The Lancia Flaminia was a luxury car from the Italian automaker, Lancia, built from 1957 to 1970. It was Lancia's flagship model at that time, replacing the Aurelia. It was available throughout its lifetime as sedan, coupé, cabrio, and a stretched limousine model was even created for official service. The Flaminia (save for the sedan) was a coachbuilt car with bodies from the most prestigious Italian coachbuilders. The demise of this model in 1970 left a void only filled by Lancia Gamma in 1976.
With only 12,633 sold over 13 years, the Flaminias were truly exclusive and unique cars, and are very rare collectibles now. Interestingly, coupés outsold the 4-door variant by far, even in spite of shorter production run and coachbuilt bodies.
Following the tradition of naming models after Roman roads, the Flaminia was named after Via Flaminia, the road leading from Rome to Ariminum (Rimini).
The Flaminia's chassis was a development of the Aurelia's, but was significantly upgraded. Most importantly, the front suspension was independent, with double wishbones, coil springs, telescopic shock absorbers, and an anti-roll bar. The rear suspension retained the De Dion setup, with a transaxle mounted at the rear as in the Aurelia. In the beginning, the Flaminia came with drum brakes, but discs were substituted after the initial 500 or so cars were built.
The body was developed by Pininfarina and previewed by the Aurelia-based Florida prototypes. While the Florida I, presented at the 1956 Turin Motor show, was a sedan with suicide doors, the Florida II, presented a year later at the Salon International de l'Auto in Geneva, was a coupé, and became Battista Pininfarina's personal car of choice. The final production Lancia Flaminia was also shown in 1957.
Berline was the name given by Lancia to the sedan version (berline means a four-door body literally). Designed by Pininfarina basing on the Florida I prototype, this body was actually handbuilt by Lancia, as the only one for Flaminia. This was also the only body to last through the entire production period. There were 3,344 Berlinas built with the 2.5 L engine (102/110 bhp specification), and additional 599 with the 2.8 L (128 bhp). They were assembled at Lancia's old facility at Borgo Sao Paolo as the last model to be built there.
The very first series had double windscreens on the rear window (2 outside, 2 inside). These were deleted on the latter versions.
The Coupé was also penned by Pininfarina, and built by the coachbuilder. It was very similar to the Florida II prototype with a 2+2 layout and had a shortened wheelbase, as all 2-door versions. The Coupé has a front nearly identical to the Berlina, but the headlight frames are completely round, whereas they point slightly upwards in the sedan. 5,236 Coupés (4,151 with the 2.5, 1,085 with the 2.8) were built until 1967.
Carrozzeria Touring designed and built those two-door versions, which can be easily distinguished by their four round headlights (rather than two on Pininfarina Flaminias), and a shorter cabin - the wheelbase was decreased significantly for the GT and Convertibile, allowing for only two seats to be mounted. The GT was a coupé, while the Convertibile was obviously a cabriolet version (with optional hardtop). The GTL, introduced in 1962, was a 2+2 version of the GT with a slightly longer wheelbase. The Convertibile was in production until 1964, with 847 made in total (180 with the 2.8), while the GT and GTL lasted until 1965, with 1718 GTs and 300 GTLs made (out of which, 168 GTs and only 3 GTLs with the 2.8).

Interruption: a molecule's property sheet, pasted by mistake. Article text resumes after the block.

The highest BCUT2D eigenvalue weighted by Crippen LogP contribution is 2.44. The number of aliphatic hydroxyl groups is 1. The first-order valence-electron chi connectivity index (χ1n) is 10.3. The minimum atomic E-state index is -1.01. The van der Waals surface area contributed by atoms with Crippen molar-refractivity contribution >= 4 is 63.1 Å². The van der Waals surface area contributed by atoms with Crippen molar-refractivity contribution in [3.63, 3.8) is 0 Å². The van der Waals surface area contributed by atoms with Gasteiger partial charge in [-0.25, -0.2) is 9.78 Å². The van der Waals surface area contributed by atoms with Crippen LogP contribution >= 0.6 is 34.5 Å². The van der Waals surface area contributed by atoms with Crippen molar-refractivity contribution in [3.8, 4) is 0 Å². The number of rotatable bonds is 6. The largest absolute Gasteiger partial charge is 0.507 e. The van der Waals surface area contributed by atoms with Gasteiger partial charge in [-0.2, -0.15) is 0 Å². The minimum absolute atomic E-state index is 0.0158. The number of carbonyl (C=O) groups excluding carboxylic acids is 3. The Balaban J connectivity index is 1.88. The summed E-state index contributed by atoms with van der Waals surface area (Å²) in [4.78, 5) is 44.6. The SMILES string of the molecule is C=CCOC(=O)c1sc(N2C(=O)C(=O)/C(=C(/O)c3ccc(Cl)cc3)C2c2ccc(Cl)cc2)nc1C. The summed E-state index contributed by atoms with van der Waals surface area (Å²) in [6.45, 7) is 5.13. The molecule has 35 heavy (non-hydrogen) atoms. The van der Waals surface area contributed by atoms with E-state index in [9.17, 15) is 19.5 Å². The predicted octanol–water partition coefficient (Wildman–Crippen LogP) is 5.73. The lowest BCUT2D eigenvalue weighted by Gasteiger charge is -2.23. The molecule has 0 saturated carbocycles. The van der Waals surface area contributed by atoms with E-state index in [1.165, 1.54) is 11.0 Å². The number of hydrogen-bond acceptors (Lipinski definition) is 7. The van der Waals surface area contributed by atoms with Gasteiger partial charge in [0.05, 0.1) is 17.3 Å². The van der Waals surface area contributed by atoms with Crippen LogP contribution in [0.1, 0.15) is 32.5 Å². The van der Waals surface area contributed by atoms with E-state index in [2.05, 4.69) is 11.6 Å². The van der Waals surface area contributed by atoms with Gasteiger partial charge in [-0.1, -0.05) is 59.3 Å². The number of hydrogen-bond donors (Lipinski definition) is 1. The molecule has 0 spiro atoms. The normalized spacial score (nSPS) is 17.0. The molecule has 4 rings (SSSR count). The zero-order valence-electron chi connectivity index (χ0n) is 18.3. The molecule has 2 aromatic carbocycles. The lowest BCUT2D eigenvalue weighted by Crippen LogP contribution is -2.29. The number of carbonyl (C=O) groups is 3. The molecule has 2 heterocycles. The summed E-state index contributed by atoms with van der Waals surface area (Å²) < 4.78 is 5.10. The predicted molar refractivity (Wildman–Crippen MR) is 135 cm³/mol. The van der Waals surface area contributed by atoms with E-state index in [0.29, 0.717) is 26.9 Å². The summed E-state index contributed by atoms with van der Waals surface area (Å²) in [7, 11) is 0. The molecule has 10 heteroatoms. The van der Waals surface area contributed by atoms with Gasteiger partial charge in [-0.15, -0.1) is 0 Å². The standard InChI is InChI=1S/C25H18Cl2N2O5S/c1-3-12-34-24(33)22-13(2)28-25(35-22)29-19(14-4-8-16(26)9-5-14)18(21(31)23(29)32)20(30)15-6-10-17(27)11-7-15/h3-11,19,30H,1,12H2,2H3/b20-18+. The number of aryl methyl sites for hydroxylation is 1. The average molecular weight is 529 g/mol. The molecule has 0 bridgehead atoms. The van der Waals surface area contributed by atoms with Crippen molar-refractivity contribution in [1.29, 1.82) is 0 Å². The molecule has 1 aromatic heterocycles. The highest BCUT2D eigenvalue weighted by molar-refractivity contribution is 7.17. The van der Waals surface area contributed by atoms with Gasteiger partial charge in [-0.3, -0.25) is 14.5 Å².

The Sport was built by Zagato, and was also a two-seater. It used the same shorter wheelbase chassis as the GT, and had a very distinctive rounded aluminium body. The Super Sport replaced the Sport in 1964, with the introduction of the 2.8 L 152 bhp engine. The Zagatos had the famous pop-out handles. The first Sports had flush covered headlights, later changed to more classic round ones. The Super Sport also saw some changes - the rear was updated to a Kammback, while the front was made more aerodynamic with distinctive tear-shape headlight casings. Until 1967, 593 Sports and Super Sports were built (99 Preseries, 344 Sports, 150 Supersports).
When in 1960 Queen Elizabeth II announced her visit to Italy, President Gronchi commissioned Pininfarina to deliver four stretched Lancia Flaminia limousines to appropriately service the visit (and also renew the dated presidential fleet). The cars were built in a record time of 6 months to a detailed specification, with the assistance of General Motors with regard to various electric extras. They were seven-seater landaulets, painted dark blue, with black Connolly leather upholstery, Voxon radio and Pirelli tires.
This model was officially called 335 (due to its 335 cm wheelbase), and was also referred to as Presidenziale or Quirinale (after Quirinal Palace, the residence of the President of the Italian Republic). Individual cars were called Belsito, Belmonte, Belvedere and Belfiore. President Ciampi donated one of them to the Museo dell'automobile in Turin, and kept the other three in occasional use. There were rumors of a fifth 335 being donated to the Queen, but this seems unsubstantiated.
The Flaminia was one of the more exclusive and prestigious vehicles in its time, which is why it was often the vehicle of choice of the rich and famous. Among them were famous actors Marcello Mastroianni, Sofia Loren, Brigitte Bardot and Audrey Hepburn (who had a dark blue Berlina, which she used from 1967 to 1975 when living in Switzerland). Prince Aly Khan had a fatal accident in his Flaminia Touring near Bois de Boulogne. Ernest Hemingway and even the Holy See are also listed among Flaminia owners.
Source: Wikipedia, 2011